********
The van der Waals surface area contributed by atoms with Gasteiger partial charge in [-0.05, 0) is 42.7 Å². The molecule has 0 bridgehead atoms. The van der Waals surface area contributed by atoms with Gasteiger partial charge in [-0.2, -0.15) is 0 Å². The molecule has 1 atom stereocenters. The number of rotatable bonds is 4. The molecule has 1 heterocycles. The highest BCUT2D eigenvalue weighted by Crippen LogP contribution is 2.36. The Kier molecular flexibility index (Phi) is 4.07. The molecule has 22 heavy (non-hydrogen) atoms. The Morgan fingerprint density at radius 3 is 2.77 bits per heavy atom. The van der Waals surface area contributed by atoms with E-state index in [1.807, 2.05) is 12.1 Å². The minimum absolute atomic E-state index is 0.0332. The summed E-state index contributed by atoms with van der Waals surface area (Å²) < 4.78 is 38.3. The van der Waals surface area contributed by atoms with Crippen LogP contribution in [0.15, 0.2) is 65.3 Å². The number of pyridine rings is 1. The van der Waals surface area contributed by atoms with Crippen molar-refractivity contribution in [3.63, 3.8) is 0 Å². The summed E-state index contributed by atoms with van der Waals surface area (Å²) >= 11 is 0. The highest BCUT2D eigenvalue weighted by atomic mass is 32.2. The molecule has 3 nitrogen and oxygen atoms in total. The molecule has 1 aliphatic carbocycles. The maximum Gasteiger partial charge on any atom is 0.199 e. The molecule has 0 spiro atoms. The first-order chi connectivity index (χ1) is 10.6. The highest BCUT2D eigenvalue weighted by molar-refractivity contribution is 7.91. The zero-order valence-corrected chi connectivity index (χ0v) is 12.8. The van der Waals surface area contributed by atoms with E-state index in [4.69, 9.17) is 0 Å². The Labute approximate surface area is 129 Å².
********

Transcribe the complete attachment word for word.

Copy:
The van der Waals surface area contributed by atoms with Gasteiger partial charge in [-0.05, 0) is 42.7 Å². The molecule has 0 bridgehead atoms. The van der Waals surface area contributed by atoms with Gasteiger partial charge in [-0.2, -0.15) is 0 Å². The molecule has 1 atom stereocenters. The number of rotatable bonds is 4. The molecule has 1 heterocycles. The highest BCUT2D eigenvalue weighted by Crippen LogP contribution is 2.36. The Kier molecular flexibility index (Phi) is 4.07. The molecule has 22 heavy (non-hydrogen) atoms. The Morgan fingerprint density at radius 3 is 2.77 bits per heavy atom. The van der Waals surface area contributed by atoms with E-state index in [1.807, 2.05) is 12.1 Å². The minimum absolute atomic E-state index is 0.0332. The summed E-state index contributed by atoms with van der Waals surface area (Å²) < 4.78 is 38.3. The van der Waals surface area contributed by atoms with Crippen LogP contribution in [0.15, 0.2) is 65.3 Å². The number of pyridine rings is 1. The van der Waals surface area contributed by atoms with Crippen molar-refractivity contribution in [3.63, 3.8) is 0 Å². The summed E-state index contributed by atoms with van der Waals surface area (Å²) >= 11 is 0. The highest BCUT2D eigenvalue weighted by atomic mass is 32.2. The molecule has 3 nitrogen and oxygen atoms in total. The molecule has 1 aliphatic carbocycles. The maximum Gasteiger partial charge on any atom is 0.199 e. The molecule has 0 spiro atoms. The first-order chi connectivity index (χ1) is 10.6. The highest BCUT2D eigenvalue weighted by molar-refractivity contribution is 7.91. The zero-order valence-corrected chi connectivity index (χ0v) is 12.8. The van der Waals surface area contributed by atoms with E-state index in [4.69, 9.17) is 0 Å². The Labute approximate surface area is 129 Å².